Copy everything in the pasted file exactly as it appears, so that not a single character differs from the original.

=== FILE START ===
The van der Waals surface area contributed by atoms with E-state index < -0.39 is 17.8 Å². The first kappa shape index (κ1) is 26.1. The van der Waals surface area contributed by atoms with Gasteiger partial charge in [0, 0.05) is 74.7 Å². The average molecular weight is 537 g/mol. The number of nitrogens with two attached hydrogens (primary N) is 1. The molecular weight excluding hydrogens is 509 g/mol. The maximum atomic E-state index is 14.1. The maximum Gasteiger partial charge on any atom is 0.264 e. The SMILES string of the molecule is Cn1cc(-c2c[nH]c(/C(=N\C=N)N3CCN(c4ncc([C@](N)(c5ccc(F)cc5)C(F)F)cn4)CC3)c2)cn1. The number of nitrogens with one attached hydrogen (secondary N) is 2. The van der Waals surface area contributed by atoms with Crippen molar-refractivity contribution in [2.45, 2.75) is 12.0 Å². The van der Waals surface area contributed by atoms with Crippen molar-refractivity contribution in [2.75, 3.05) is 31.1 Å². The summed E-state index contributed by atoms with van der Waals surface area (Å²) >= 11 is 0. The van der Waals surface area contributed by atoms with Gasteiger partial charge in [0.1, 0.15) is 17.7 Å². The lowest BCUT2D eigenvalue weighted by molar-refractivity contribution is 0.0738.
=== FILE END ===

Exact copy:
The van der Waals surface area contributed by atoms with E-state index < -0.39 is 17.8 Å². The first kappa shape index (κ1) is 26.1. The van der Waals surface area contributed by atoms with Gasteiger partial charge in [0, 0.05) is 74.7 Å². The average molecular weight is 537 g/mol. The number of nitrogens with two attached hydrogens (primary N) is 1. The molecular weight excluding hydrogens is 509 g/mol. The maximum atomic E-state index is 14.1. The maximum Gasteiger partial charge on any atom is 0.264 e. The SMILES string of the molecule is Cn1cc(-c2c[nH]c(/C(=N\C=N)N3CCN(c4ncc([C@](N)(c5ccc(F)cc5)C(F)F)cn4)CC3)c2)cn1. The number of nitrogens with one attached hydrogen (secondary N) is 2. The van der Waals surface area contributed by atoms with Crippen molar-refractivity contribution in [2.45, 2.75) is 12.0 Å². The van der Waals surface area contributed by atoms with Crippen molar-refractivity contribution in [2.75, 3.05) is 31.1 Å². The summed E-state index contributed by atoms with van der Waals surface area (Å²) >= 11 is 0. The van der Waals surface area contributed by atoms with Gasteiger partial charge in [0.1, 0.15) is 17.7 Å². The lowest BCUT2D eigenvalue weighted by molar-refractivity contribution is 0.0738.